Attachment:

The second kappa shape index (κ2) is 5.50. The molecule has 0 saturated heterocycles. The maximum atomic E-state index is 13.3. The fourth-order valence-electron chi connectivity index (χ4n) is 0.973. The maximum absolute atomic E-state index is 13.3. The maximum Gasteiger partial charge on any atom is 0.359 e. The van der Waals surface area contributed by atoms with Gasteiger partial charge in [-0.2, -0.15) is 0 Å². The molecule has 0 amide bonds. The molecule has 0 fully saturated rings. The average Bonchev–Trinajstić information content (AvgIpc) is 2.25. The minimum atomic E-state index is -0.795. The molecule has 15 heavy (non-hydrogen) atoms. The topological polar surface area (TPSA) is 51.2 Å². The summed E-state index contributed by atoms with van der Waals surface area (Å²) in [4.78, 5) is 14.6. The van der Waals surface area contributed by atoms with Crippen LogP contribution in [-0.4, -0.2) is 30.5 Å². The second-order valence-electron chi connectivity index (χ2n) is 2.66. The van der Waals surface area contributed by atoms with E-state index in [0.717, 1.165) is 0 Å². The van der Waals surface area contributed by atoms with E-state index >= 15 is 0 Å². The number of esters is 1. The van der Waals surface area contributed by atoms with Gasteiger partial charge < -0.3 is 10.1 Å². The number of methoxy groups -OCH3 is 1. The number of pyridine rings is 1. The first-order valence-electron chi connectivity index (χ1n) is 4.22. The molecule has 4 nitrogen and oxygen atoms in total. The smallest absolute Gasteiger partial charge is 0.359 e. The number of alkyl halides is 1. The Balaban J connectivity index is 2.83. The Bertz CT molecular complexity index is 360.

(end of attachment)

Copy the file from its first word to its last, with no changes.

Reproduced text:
The second kappa shape index (κ2) is 5.50. The molecule has 0 saturated heterocycles. The maximum atomic E-state index is 13.3. The fourth-order valence-electron chi connectivity index (χ4n) is 0.973. The maximum absolute atomic E-state index is 13.3. The maximum Gasteiger partial charge on any atom is 0.359 e. The van der Waals surface area contributed by atoms with Gasteiger partial charge in [-0.2, -0.15) is 0 Å². The molecule has 0 amide bonds. The molecule has 0 fully saturated rings. The average Bonchev–Trinajstić information content (AvgIpc) is 2.25. The minimum atomic E-state index is -0.795. The molecule has 15 heavy (non-hydrogen) atoms. The topological polar surface area (TPSA) is 51.2 Å². The summed E-state index contributed by atoms with van der Waals surface area (Å²) in [4.78, 5) is 14.6. The van der Waals surface area contributed by atoms with Crippen LogP contribution in [-0.4, -0.2) is 30.5 Å². The second-order valence-electron chi connectivity index (χ2n) is 2.66. The van der Waals surface area contributed by atoms with E-state index in [0.717, 1.165) is 0 Å². The van der Waals surface area contributed by atoms with E-state index >= 15 is 0 Å². The number of esters is 1. The van der Waals surface area contributed by atoms with Gasteiger partial charge < -0.3 is 10.1 Å². The number of methoxy groups -OCH3 is 1. The number of pyridine rings is 1. The first-order valence-electron chi connectivity index (χ1n) is 4.22. The molecule has 4 nitrogen and oxygen atoms in total. The smallest absolute Gasteiger partial charge is 0.359 e. The number of alkyl halides is 1. The Balaban J connectivity index is 2.83. The Bertz CT molecular complexity index is 360.